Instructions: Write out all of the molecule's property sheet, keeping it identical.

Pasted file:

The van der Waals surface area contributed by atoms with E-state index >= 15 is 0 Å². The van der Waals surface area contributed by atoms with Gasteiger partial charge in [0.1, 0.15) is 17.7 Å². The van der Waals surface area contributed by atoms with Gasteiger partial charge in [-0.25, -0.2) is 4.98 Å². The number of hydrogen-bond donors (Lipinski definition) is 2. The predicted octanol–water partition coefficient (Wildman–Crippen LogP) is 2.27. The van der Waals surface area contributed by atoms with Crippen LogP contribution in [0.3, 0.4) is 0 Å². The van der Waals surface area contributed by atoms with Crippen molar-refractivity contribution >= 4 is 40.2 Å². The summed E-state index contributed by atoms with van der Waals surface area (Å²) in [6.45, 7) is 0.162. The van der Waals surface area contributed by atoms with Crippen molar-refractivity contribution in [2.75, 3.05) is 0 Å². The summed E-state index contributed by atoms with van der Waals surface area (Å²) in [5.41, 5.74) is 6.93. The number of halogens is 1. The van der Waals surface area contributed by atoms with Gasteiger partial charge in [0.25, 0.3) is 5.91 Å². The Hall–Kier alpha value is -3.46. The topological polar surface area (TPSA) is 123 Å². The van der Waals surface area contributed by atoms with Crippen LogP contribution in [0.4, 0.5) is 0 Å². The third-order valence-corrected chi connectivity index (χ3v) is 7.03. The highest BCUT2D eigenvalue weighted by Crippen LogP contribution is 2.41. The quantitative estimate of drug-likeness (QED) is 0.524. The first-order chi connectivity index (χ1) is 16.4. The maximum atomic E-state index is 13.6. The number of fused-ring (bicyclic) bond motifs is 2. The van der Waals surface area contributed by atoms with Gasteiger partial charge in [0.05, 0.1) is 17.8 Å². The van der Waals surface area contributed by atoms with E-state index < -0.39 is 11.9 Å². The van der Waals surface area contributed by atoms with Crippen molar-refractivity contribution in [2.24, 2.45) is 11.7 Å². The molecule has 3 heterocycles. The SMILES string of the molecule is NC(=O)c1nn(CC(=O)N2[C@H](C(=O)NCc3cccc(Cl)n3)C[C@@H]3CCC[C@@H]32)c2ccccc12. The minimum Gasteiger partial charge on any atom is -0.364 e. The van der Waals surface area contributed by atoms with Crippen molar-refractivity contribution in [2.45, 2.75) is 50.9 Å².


The van der Waals surface area contributed by atoms with E-state index >= 15 is 0 Å². The van der Waals surface area contributed by atoms with Gasteiger partial charge in [0.1, 0.15) is 17.7 Å². The van der Waals surface area contributed by atoms with Gasteiger partial charge in [-0.25, -0.2) is 4.98 Å². The number of hydrogen-bond donors (Lipinski definition) is 2. The predicted octanol–water partition coefficient (Wildman–Crippen LogP) is 2.27. The van der Waals surface area contributed by atoms with Crippen LogP contribution in [0.3, 0.4) is 0 Å². The van der Waals surface area contributed by atoms with Crippen molar-refractivity contribution >= 4 is 40.2 Å². The summed E-state index contributed by atoms with van der Waals surface area (Å²) in [6.45, 7) is 0.162. The van der Waals surface area contributed by atoms with Crippen molar-refractivity contribution in [2.75, 3.05) is 0 Å². The summed E-state index contributed by atoms with van der Waals surface area (Å²) in [5.41, 5.74) is 6.93. The number of halogens is 1. The van der Waals surface area contributed by atoms with Gasteiger partial charge in [0.25, 0.3) is 5.91 Å². The Hall–Kier alpha value is -3.46. The topological polar surface area (TPSA) is 123 Å². The van der Waals surface area contributed by atoms with Crippen LogP contribution in [0.4, 0.5) is 0 Å². The third-order valence-corrected chi connectivity index (χ3v) is 7.03. The highest BCUT2D eigenvalue weighted by Crippen LogP contribution is 2.41. The quantitative estimate of drug-likeness (QED) is 0.524. The first-order chi connectivity index (χ1) is 16.4. The maximum atomic E-state index is 13.6. The number of fused-ring (bicyclic) bond motifs is 2. The van der Waals surface area contributed by atoms with Gasteiger partial charge in [0.05, 0.1) is 17.8 Å². The van der Waals surface area contributed by atoms with E-state index < -0.39 is 11.9 Å². The van der Waals surface area contributed by atoms with Crippen molar-refractivity contribution in [2.24, 2.45) is 11.7 Å². The molecule has 3 heterocycles. The SMILES string of the molecule is NC(=O)c1nn(CC(=O)N2[C@H](C(=O)NCc3cccc(Cl)n3)C[C@@H]3CCC[C@@H]32)c2ccccc12. The minimum Gasteiger partial charge on any atom is -0.364 e. The van der Waals surface area contributed by atoms with Crippen molar-refractivity contribution in [2.45, 2.75) is 50.9 Å².